Mental Disparities: Latinos and the Mental Health Stigma

in The Word is Text by


Mental health issues have taken center stage in the United States but not in the Latino community.

According to the 2010 article published by the APA (The American Psychological Association), 1 out of every 11 Latinos with a mental disorder sought professional health. That is less than 10% of the population. What does this say about the rest of the population?

Socioeconomic status, awareness, and even culture, are some of the barriers the Latino community faces in the United States today. Our culture and our community itself are the biggest barriers Latinos have to deal with on a daily basis. In our community, we label someone who suffers from depression as being “lazy”, someone how is bipolar or suffers from Dysthymia as “crazy or loco”. Yet these diagnoses are among the most common, along with anxiety and stress, within our community. These beliefs represent a serious health concern among the 49 million Latinos living in the United States. The majority of the Latino families are not able to afford the proper health care insurance.

According to the CDC (Center for Disease Control), 30.9% of Latinas ranging from the age of 13 to 18 will have attempted to commit suicide; that’s 1 out of every 3 girls of high school age. Compare to 9.0% in the African American community and 10.3 in the non-Hispanic community (Caucasians, Asians and other). Many of these youth are misdiagnosed of having anger problem or behavioral problems, which is all too common in schools throughout the country. School officials and parents rather than professional clinicians, are the ones making these diagnoses which ultimately lead to the high percentage of suicide attempts.

Acknowledgement and acceptance of mental health is even more difficult among Latino men. Why one may ask? In our community, we view men as the bread winners and providers of the family, this come from a “machismo” culture in which men are view as weak individual if they complain about any type of illness or are not able to provide for their families, especially if it’s regarding their mental state of mind.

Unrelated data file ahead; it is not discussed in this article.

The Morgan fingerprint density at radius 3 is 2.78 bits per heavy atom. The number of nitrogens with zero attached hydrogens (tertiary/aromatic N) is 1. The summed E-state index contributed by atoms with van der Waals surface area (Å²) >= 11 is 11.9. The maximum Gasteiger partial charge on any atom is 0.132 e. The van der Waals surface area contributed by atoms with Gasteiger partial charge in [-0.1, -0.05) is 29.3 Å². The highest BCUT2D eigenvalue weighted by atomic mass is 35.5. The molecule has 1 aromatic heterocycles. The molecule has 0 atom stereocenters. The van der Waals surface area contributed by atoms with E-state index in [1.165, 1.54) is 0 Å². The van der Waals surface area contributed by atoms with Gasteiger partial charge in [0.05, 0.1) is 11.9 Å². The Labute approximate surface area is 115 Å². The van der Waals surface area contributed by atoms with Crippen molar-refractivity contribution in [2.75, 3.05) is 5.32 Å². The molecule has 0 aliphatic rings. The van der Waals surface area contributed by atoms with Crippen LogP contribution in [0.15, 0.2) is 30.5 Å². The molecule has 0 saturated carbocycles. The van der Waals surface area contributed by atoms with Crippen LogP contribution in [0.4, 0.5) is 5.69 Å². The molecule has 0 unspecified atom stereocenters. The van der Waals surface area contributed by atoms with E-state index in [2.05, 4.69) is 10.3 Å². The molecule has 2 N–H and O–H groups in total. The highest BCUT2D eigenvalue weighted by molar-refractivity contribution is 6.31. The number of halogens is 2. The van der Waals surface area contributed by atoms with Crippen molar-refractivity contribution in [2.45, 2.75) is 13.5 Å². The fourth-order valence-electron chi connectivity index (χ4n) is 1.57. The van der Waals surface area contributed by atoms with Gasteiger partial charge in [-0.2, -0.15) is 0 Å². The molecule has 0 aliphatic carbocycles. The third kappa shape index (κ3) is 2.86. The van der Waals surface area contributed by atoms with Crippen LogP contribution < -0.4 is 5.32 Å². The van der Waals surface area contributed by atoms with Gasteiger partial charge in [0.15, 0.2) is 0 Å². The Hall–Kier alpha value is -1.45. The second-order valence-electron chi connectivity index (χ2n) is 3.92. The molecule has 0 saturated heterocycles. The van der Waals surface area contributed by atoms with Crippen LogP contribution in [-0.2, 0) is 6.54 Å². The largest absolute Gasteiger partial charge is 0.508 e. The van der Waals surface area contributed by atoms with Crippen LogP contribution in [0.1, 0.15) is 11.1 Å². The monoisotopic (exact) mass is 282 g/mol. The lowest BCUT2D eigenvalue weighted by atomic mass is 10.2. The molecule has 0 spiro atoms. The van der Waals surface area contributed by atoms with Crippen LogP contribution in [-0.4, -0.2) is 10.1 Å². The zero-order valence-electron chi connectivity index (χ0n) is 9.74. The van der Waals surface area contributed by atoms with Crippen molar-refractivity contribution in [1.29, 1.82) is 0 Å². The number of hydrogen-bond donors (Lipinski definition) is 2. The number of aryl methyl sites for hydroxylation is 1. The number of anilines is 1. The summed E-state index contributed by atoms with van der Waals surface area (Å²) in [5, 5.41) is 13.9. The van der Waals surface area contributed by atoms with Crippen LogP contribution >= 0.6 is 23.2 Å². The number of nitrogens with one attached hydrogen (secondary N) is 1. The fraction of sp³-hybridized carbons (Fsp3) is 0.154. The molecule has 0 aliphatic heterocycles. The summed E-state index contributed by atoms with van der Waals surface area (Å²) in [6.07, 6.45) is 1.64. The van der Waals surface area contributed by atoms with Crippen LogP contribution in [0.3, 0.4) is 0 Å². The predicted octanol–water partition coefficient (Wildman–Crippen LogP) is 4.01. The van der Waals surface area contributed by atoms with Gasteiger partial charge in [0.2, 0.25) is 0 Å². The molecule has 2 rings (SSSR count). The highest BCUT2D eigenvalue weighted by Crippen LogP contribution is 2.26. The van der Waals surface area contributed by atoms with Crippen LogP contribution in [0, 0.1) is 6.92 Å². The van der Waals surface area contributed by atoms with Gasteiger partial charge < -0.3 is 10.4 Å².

In the Latino community, stigmatism is still the biggest barrier where families do not want to have the label of “being the family with a relative who’s crazy”. Instead of being a concern for the family, it somehow brings shame to them and generations to come.

According to a recent study done by Dr. William Vega, Ph.D., (USC),

“200 depressed and low-income Latinos in Los Angeles; more than half said that depressed people weren’t trustworthy and that they’d be unwilling to socialize with someone who’s depressed. Those self-stigmatizing respondents were less likely to take medication and keep scheduled appointments with primary-care physicians, the study found.” (CNN, 2010).

The statistics are not only alarming but proof that within our community a change must be done. Our culture has gone through changes during the last 50 years. The one area where change is crucial and a must is mental health. Our views about mental health and disorders must change in order for our community to better understand those who suffer from mental health, just as we’ve learned to deal and understand with such illnesses as cancer, AIDS and other health diseases.

Education and acceptance is the key to overcoming stigmatism of someone suffering from mental health. Someone who suffers from a physical illness receives the proper care because they physically show the signs but someone who suffers from a mental disorder or illness will ever show any signs and he/she is more at risk to die than from someone who has cancer. Learning about the signs of mental illness and being able to engage the individual just by asking more questions may end up saving the individual’s life. I know because I suffer from a mental illness and I’m not ashamed to admit it.

For more information, go to the following links:

  1. Latino Community Mental Health fact sheet. (2006). Retrieved from
  2. Dichoso, S. (2010, November 15). Stigma Haunts Mentally Ill Latinos. Retrieved from

The El Popo Newspaper was first published in 1970 by students concerned about the lack of a Chicana and Chicano perspective in newspapers. As a result, students called the newspaper, El Popo. The paper was named El Popo after the volcano El Popocatepetl. Involved in Chicana/o Movement of the 60’s and 70’s, students saw a connection between the smoke spewing volcano ready to erupt and the student movement ready to engage. Thus, throughout the El Popo’s forty-six years, the name continues to symbolize and to represent the spirit of each generation of students that contribute to the pages of the El Popo Newspaper. Faculty Advisor/Publisher George Sanchez, MA Carlos R. Guerrero, Ph.D., 1992-2021